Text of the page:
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Sheryl Miller and Mary Fry

were invited to complete a survey three weeks prior to the end of the semester. Of the participants, 79% identified as Caucasian/White, with the remaining being African American/Black (6.3%), Hispanic/Latino (4.7%), Asian/Pacific Island (4.0%), Native American (.9%), and other (5%). The majority of

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Aubrey Newland, Maria Newton, E. Whitney G. Moore and W. Eric Legg

comprised of Caucasians (50%), African Americans (11.7%), Latinos (8.7%), Pacific Islanders (4.4%), Asian (2.5%), and “Other” (22%). Teams came from the Mountain West region of the United States. Over 70% of participants reported being coached by their current coach for more than one year. Of the 28

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Hans C. Schmidt

://www.journalism.org/fact-sheet/newspapers/ Ortiz , M. , & Behm-Morawitz , E. ( 2015 ). Latinos’ perceptions of intergroup relations in the United States: The cultivation of group-based attitudes and beliefs from English- and Spanish-language television . Journal of Social Issues, 71 ( 1 ), 90 – 105 . doi:10.1111/josi.12098 10.1111/josi

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William C. Way, Ashley M. Coker-Cranney and Jack C. Watson II

institution’s conference. Participants were predominantly female (80.4%). Over three-quarters of the sample identified as White (78.3%), 7.4% identified with two or more races / ethnic backgrounds, 5.2% identified as Hispanic or Latino or Spanish Origin of any race, 4.8% identified as Black or African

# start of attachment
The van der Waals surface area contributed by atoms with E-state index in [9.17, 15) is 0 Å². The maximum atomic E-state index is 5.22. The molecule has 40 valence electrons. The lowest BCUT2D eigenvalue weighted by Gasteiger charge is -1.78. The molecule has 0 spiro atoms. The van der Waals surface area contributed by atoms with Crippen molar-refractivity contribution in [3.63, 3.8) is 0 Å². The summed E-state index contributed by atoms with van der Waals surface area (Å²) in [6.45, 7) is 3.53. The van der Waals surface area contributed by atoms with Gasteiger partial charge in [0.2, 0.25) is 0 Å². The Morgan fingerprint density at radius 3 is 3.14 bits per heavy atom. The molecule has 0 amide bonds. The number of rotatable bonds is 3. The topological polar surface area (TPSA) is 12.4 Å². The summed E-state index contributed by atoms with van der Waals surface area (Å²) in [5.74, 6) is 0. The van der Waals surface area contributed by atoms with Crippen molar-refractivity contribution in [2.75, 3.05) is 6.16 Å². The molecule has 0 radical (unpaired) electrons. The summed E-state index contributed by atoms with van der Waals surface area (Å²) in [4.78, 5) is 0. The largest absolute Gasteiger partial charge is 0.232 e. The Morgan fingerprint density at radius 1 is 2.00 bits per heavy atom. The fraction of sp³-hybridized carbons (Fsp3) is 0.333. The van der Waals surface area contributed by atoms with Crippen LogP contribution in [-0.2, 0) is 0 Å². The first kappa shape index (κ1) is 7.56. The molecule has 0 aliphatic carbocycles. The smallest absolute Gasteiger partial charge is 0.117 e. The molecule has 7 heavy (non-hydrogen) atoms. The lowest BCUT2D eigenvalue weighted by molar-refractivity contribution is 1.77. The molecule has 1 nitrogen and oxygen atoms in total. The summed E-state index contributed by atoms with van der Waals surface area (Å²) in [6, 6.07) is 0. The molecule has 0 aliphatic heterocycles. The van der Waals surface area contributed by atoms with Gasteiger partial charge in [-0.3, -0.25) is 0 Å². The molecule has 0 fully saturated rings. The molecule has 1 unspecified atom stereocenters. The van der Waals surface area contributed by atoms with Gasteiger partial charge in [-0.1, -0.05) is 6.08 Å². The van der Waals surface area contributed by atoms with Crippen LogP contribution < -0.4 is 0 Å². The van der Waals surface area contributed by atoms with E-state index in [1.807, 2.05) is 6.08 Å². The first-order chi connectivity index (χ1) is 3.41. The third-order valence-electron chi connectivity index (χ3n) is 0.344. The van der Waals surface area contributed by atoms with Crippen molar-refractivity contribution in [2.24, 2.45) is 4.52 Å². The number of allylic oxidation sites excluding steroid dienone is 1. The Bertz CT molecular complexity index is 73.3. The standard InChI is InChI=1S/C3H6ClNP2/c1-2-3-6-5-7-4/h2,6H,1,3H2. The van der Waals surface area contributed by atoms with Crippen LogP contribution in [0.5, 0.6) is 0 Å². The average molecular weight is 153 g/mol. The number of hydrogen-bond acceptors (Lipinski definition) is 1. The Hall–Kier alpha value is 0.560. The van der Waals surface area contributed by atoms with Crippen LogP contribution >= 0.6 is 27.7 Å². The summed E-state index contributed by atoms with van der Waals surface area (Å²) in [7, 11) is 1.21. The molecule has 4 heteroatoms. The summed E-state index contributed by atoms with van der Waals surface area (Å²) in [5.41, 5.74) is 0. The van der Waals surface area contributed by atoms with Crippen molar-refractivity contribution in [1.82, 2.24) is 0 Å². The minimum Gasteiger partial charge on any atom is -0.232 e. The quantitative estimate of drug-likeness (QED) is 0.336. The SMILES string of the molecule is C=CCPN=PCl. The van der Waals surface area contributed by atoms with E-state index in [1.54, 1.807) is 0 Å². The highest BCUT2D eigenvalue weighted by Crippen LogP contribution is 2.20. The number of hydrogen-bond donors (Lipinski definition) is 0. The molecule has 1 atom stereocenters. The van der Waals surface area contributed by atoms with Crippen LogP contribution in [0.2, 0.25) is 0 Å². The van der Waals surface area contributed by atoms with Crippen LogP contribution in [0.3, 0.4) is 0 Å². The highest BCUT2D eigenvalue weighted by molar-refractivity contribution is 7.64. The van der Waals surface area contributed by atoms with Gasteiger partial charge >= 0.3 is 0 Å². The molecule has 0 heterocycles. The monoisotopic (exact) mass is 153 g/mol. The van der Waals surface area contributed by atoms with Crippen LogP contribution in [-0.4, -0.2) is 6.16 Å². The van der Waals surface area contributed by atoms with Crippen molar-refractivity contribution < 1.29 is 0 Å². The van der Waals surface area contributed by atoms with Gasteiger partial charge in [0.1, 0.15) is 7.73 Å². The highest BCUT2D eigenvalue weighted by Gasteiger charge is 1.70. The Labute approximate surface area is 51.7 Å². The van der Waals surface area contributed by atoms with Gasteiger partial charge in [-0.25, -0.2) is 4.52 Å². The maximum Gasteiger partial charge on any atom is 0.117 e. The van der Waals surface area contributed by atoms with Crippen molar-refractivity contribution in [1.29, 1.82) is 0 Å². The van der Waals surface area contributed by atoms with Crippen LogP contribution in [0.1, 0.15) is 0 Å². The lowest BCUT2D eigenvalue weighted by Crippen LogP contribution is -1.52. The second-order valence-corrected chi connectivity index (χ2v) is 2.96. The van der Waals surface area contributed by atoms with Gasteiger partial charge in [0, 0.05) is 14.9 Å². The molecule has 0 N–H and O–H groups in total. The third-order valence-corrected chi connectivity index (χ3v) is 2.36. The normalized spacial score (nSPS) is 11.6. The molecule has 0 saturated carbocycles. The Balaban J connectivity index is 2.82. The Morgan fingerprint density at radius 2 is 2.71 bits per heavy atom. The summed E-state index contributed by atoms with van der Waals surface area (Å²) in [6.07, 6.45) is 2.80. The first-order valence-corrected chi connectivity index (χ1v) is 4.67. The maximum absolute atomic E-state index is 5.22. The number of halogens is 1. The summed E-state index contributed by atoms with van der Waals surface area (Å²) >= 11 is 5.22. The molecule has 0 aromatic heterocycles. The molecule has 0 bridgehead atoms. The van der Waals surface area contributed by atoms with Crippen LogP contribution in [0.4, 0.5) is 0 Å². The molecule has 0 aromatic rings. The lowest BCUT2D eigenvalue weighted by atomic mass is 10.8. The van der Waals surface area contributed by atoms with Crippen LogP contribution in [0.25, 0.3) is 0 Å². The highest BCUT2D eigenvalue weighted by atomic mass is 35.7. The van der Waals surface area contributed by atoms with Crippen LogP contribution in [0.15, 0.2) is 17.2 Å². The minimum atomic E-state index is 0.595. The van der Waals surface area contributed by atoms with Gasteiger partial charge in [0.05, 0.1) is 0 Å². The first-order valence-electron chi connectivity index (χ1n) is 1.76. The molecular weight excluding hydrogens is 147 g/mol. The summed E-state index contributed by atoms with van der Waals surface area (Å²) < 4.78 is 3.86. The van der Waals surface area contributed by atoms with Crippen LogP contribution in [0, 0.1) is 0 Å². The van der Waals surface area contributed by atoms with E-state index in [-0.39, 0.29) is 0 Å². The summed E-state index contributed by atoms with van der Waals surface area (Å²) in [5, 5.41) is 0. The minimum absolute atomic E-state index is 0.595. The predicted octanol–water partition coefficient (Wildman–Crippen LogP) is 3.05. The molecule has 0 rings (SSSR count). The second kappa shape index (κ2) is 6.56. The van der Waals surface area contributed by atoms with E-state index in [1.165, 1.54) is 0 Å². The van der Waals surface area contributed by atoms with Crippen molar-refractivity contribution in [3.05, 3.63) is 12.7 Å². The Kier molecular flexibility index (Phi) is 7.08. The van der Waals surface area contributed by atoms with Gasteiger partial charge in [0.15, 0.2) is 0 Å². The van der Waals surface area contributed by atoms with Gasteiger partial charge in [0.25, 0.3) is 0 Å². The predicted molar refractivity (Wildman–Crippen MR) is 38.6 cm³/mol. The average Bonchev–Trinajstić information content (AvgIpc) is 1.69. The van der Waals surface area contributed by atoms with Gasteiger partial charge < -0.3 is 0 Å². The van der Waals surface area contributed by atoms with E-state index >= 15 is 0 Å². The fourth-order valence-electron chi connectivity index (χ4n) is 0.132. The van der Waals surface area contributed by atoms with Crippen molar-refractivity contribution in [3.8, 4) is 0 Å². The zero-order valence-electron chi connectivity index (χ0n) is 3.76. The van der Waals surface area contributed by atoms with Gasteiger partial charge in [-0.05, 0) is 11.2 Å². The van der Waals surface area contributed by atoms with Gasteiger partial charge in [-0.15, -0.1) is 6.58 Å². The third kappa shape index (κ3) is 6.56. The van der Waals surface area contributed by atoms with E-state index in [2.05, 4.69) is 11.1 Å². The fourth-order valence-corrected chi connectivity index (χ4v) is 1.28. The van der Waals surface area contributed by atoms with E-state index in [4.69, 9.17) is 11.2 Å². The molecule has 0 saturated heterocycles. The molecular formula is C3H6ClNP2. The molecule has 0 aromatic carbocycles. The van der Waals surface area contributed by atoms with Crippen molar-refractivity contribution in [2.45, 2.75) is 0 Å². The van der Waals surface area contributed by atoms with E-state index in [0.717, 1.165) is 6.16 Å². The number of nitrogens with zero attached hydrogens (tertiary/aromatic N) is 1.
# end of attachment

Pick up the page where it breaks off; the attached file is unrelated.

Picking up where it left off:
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Hannah G. Calvert, Lindsey Turner, Julien Leider, Elizabeth Piekarz-Porter and Jamie F. Chriqui

Latino children’s fitness: does the association vary by school neighborhood socioeconomic advantage? PLos One . 2017 ; 12 ( 6 ): e0178980 . doi:10.1371/journal.pone.0178980 10.1371/journal.pone.0178980 28591139 25. Kelder SH , Springer AS , Barroso CS , et al. Implementation of Texas Senate

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Sitong Guo, Andrew C. Billings and James C. Abdallah

/Pacific Islander = 16%, African American = 9%, Hispanic/Latino = 4%, Native American = 2%), which region of the United States they were from (South =46%, Northeast = 24%, Midwest = 18%, West = 12%), and educational level (undergraduate degree = 40%, college student = 36%, master’s degree = 12%, no college = 8

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Gregory A. Cranmer and Sara LaBelle

games ( M  = 59.66%, SD  = 28.75%). See Table  1 for a full account of participants’ demographic data. Table 1 Participant Demographics, N  = 184 Variable n % Age (years) M  = 16.19 SD  = 1.17 Sex  male 182 98.9%  female 2 1.1% Race  White 104 56.5%  Black/African American 69 37.5%  Hispanic/Latino 5

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Janet L. Hauck, Isabella T. Felzer-Kim and Kathryn L. Gwizdala

 = European American; AA = African American; AS = Asian; H/L = Hispanic/Latino; HS = high school diploma; SC = some college; AD = associate’s degree; BD = bachelor’s degree; MAS = master’s degree; DOC = doctorate; S = single; MAR = married; DIV = divorced; BMI = body mass index; H = healthy; OV = overweight

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Margo Mountjoy, Jorunn Sundgot-Borgen, Louise Burke, Kathryn E. Ackerman, Cheri Blauwet, Naama Constantini, Constance Lebrun, Bronwen Lundy, Anna Melin, Nanna Meyer, Roberta Sherman, Adam S. Tenforde, Monica Klungland Torstveit and Richard Budgett

speculative. Research shows a lower risk of disordered eating (DE) in African-American, but not Latino female high-school athletes compared to Caucasians ( Pernick et al., 2006 ; Rhea, 1999 ). It is currently unknown whether the prevalence of menstrual disorders differs among racially diverse athletic groups

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Christopher R. Barnhill, W. Andrew Czekanski and Adam G. Pfleegor

identified as White were the largest group of respondents ( n  = 221, 66.4%), followed by Black ( n  = 84, 25.2%), Asian ( n  = 5, 1.5%), Hispanic or Latino ( n  = 3, 0.9%), and Native American ( n  = 2, 0.6%). Two students (0.6%) declared their race as other and eight (2.4%) chose not to respond